We stopped again close to a tunnel going under the highway and everyone except the driver proceeded from there on foot along the same road we had used for our two reconnoitre missions. We thought a car was approaching and dove into the ditch. But we soon realised it was only the sound from the highway behind us. Once at the farm, we made sure there were no lights on in any of the buildings before calling the driver. We waited by a field. It seemed to take forever for the car to appear.

One hundred meters away, the driver killed the engine and headlights and rolled towards us. We pushed it along the small gravel road past the residential house in order to reach the building with the hens. Walking past the house, listening to the sound of the tyres against the gravel, peering up towards the house to make sure no lights were turned on was one of the most nervous moments in my life. The adrenaline soared throughout my body. When we were out of sight, we turned the car around to allow for a quick escape.

I opened the car boot and fetched my gloves and shoe covers. I put on the gloves and placed the shoe covers inside my protective suit to have them handy for when we actually entered. We walked around a pool of excrement and up to the door we had decided to break open.

I don’t recall who did which manoeuvre during the actual breaking down of the door, but we punched the crowbar in underneath the door and bent it up until the two bolts were exposed. It was a special feeling to punch the crowbar in using the soundproof hammer, and then to weigh down on the crowbar and watch the door slowly open.

When we opened the door we were greeted by a terrified cackle and fluttering from three rows of cages directly in front of us. Out of surprise, we slammed the door shut again. Then we composed ourselves, photographed the door and the hens through the opened door. We entered the building with our shoe covers on.

I believe I paused for a moment inside, surprised by the view. I had imagined what the inside of a hen farm looked like, and had prepared for it mentally, but this was much worse than I had anticipated. We looked into the opening mechanism but could not make sense out of it, which forced us to pry open the cages on one side. The first batch of boxes arrived from the car. I grabbed a box and released the first hen into it. I set down the container with water and oats for the hen.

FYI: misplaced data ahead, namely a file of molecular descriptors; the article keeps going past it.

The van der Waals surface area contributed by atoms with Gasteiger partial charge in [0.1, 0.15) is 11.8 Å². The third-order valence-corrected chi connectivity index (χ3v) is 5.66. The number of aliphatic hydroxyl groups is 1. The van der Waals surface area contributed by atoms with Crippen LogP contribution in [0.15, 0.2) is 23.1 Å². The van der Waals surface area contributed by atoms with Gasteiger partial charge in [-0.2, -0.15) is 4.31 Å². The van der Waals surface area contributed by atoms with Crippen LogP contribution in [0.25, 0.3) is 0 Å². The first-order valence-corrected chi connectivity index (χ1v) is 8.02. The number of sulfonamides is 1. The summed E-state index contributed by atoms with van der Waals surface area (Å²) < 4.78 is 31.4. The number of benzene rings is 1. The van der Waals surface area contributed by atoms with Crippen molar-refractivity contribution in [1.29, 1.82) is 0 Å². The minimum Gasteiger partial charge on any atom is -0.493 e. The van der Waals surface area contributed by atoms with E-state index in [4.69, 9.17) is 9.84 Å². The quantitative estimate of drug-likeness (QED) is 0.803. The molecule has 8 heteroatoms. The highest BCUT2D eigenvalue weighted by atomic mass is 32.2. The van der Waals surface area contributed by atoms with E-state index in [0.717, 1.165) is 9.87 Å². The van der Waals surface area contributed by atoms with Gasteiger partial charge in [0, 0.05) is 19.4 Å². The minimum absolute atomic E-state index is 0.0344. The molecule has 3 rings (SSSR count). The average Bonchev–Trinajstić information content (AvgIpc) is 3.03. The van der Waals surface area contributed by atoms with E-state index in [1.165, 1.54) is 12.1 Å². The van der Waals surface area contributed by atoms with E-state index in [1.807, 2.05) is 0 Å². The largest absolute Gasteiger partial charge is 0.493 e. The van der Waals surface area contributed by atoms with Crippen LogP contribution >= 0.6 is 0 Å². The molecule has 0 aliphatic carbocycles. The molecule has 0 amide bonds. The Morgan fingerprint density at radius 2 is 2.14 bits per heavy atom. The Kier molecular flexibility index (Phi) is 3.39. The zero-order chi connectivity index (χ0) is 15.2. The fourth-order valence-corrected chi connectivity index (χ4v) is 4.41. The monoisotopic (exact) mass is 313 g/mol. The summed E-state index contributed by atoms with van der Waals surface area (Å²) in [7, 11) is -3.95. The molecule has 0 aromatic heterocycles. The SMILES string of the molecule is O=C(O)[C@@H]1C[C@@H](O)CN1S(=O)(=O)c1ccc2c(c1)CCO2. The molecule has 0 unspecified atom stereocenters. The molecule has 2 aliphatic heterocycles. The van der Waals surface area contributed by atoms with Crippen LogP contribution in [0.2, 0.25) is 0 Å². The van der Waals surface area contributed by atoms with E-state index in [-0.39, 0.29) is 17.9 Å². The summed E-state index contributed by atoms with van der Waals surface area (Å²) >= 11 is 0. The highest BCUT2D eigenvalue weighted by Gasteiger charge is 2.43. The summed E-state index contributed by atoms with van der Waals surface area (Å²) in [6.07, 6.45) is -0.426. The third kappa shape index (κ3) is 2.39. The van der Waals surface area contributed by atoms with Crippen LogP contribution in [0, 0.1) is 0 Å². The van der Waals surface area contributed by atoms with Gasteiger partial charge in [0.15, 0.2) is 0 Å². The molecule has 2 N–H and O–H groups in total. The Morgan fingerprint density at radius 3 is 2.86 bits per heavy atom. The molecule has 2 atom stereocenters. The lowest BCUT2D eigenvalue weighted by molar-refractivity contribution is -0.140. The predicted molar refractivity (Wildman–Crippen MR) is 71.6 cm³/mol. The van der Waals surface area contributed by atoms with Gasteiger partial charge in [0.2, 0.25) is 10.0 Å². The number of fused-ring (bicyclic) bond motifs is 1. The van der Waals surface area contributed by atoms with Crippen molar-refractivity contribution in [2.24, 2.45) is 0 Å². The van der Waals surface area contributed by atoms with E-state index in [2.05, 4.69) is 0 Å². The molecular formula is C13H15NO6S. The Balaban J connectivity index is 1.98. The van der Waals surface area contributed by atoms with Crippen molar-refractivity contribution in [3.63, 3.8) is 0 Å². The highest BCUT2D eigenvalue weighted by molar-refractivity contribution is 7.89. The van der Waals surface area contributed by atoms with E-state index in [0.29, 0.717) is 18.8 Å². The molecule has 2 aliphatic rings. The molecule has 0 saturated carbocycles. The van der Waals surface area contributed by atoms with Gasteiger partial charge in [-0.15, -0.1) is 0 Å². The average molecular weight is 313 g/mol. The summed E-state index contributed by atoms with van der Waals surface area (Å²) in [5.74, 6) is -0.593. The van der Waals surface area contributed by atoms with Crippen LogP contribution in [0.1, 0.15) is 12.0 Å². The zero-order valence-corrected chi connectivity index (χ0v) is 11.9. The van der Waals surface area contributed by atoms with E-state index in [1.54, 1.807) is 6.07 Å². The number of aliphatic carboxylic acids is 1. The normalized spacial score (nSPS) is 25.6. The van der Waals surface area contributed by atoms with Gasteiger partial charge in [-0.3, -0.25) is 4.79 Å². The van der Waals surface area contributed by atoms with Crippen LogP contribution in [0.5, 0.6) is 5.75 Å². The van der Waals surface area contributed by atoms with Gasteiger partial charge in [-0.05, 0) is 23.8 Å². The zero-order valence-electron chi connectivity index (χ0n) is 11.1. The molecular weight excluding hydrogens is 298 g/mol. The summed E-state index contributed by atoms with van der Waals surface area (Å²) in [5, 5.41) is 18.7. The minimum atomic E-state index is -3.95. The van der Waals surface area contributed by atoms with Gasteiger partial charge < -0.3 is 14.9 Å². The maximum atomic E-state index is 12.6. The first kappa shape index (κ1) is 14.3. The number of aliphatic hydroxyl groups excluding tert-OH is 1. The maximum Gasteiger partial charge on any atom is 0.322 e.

I fetched boxes by the door, opened the containers with hen provisions, and opened and closed the box for each hen that my friend brought from the cages. I had to use extreme care when closing the lid since a wing or claw or head could at any time get in the way. It worked out okay and no hen was hurt in the process of loading the boxes.

After some time one of our group members brought the camera inside and started filming. Everything went smoothly and I was surprised that we had already released almost 60 hens. At one time or another I felt stressed when my friend held up a hen and I had not yet managed to open the container with water. Once I calmed down, however, it worked out fine.

Once all the boxes were full, I lingered for a moment to take some pictures, which I had not yet had time to do. All I managed was one picture of my friends carrying out the last box and then a few more of the hens left in the cages. I would have loved to take more pictures but felt that we should get moving. My friends were waiting outside and priority number one was to get the hens to safety. The others had finished packing the car and had posted the message onto the door. We got into the car and drove off.

As we passed the residence and turned out onto the main road, I felt an incredible release. We had made it, as novice liberators we had managed to free 60 hens from this despicable institution.

I had a great feeling as I phoned my mother and the person responsible for sending out the press release. I would like to conclude with a quote from my friend Anders Agebjörn who also participated in the action:

If I ever had doubts about this, I no longer do. And if I ever hesitated to stand up for someone, I no longer do that either.

Alvin Lindstam

Åsa-Maja Augustsson The Rescue Service
c/o Westerberg
Språkgränd 41 3tr, SE-907 33 UMEÅ
Pg: 112 98 26-2 (account for donations)

Contact: Åsa-Maja Augustsson
Phone: +46(0)709-695378